Think Small. Get Big Results

You Can Create a Machine That Is Easy to Use, Easy to Maintain, and Easy to Fit Into Existing Factory Floor Space

By Neil Elko and Paul Landers, ESS Technologies

Bigger isn't better when it comes to machine footprints in packaging facilities. As budgets tighten, manufacturers look for ways to get more production capacity from every inch of factory-floor space. The result is an increasing demand for packaging machinery that maximizes productivity while minimizing footprint. For design engineers, the challenge to think small can lead to big results.

A great example of this is the work we did to develop a very compact automatic cartoning system. It is time-consuming and costly to miniaturize a large machine. With complex machinery, all parts are interconnected, and the modification of one part generally requires modifications of all related parts. Both the performance and size considerations will be subject to change as the design progresses. These two constraints will conflict with one another as they jockey for importance.

Designing small means looking at market trends, determining where to set the performance goals on size and rate, and designing around the majority of what the target industry runs. The prevailing trend in manufacturing maximizes efficiency within the available space. Smaller equipment means more production with less floor space.

Generally speaking, the larger the machine, the more time available to each process performed by the system.

Compact size impacts decisions along the way. Generally, the larger the machine, the more time available to each process performed by the system. To maintain production rates with small equipment, the machine must complete each operation precisely on time at high speed. Material selection, therefore, is based on rigidity and vibration dampening. Precision equipment can move so fast that even minute variations in position can cause product rejections. Components and materials that counteract these possibilities must be chosen carefully. We are always on the lookout for products from our core suppliers to better our machines.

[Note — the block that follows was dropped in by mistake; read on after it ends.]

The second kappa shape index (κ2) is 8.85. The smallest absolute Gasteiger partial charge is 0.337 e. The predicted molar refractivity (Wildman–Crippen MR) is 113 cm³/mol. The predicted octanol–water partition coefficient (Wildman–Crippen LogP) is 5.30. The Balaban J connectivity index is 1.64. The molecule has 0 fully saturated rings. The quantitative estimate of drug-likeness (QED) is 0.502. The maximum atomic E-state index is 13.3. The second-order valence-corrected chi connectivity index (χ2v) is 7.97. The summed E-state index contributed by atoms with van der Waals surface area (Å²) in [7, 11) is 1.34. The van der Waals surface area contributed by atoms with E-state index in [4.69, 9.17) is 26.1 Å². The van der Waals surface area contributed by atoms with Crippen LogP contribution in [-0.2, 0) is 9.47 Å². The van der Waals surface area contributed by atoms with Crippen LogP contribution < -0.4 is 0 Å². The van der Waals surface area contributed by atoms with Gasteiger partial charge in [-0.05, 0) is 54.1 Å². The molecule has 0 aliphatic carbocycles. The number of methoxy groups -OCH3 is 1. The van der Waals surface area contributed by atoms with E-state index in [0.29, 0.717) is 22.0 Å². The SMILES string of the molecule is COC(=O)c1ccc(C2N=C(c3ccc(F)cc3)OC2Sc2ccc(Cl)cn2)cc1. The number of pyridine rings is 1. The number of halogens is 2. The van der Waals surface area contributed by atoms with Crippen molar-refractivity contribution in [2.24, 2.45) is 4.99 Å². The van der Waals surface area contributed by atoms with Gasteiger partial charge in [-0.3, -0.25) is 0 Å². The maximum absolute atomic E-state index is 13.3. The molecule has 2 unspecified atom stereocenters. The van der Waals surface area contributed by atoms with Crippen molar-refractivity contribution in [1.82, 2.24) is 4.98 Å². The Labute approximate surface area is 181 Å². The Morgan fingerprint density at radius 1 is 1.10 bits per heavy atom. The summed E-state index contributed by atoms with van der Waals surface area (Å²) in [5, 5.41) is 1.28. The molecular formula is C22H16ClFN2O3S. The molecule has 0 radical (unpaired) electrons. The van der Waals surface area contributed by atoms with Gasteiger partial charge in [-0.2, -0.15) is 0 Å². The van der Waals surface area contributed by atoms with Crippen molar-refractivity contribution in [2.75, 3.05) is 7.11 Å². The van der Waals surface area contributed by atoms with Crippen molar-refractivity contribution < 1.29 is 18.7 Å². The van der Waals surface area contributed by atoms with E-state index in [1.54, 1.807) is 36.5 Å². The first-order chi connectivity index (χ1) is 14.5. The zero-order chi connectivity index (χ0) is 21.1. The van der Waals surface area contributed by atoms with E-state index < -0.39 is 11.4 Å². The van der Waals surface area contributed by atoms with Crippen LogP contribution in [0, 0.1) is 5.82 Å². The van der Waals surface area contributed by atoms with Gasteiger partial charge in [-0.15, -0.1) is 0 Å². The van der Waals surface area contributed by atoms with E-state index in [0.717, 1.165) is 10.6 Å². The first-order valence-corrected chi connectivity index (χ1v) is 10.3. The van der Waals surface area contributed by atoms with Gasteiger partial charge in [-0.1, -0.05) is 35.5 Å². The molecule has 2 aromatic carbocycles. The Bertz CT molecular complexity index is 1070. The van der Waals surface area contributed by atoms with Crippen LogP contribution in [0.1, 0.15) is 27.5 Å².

Small equipment design takes longer, but today's 3D CAD packages can greatly shorten design time. The designer's greatest challenge in small equipment manufacturing is to ensure that all moving components complete their task with enough time and space to avoid interfering with the next task. Simulation packages built into these CAD programs allow a designer to see and eliminate interferences before the machine is built. The real challenge then becomes going beyond that and planning for additional spaces and assemblies that meet the customer's special requirements.

Fast, simple changeovers are a common customer requirement. Changeover time is production uptime lost, and changeovers should be tool-less and fast with easily readable indicators for change points. Although space constraints on a small machine sometimes limit the choices for locating change points, the majority of change locations can use the same mechanism as those used on larger equipment if considered from the beginning. The design resulted in a machine with simple and reliable changeovers that uses change-parts only where absolutely necessary.

Ease of maintenance is important, but maintenance on small equipment can be more cumbersome. Proper machine design tries to maximize access to critical components and locations where daily operations could need access for cleaning, clearing or inspection. Proper component selection can minimize maintenance headaches. Although often more costly, high-end components usually last longer and require less maintenance. Some strategies for minimizing required maintenance include using "lubed for life" bearings, replacing chain drives with belt drives, and adding seals and wipers to linear bushings.

Thinking small resulted in a robust, reliable cartoning system that handles up to 60 cartons per minute while occupying considerably less floor space than most commercially available cartoning systems. The use of 3D and simulation software allowed the designer to specify the correct components the first time. By selecting components that balance cost and performance, the design team was able to create a machine that is easy to use, easy to maintain, and easy to fit into existing factory floor space.

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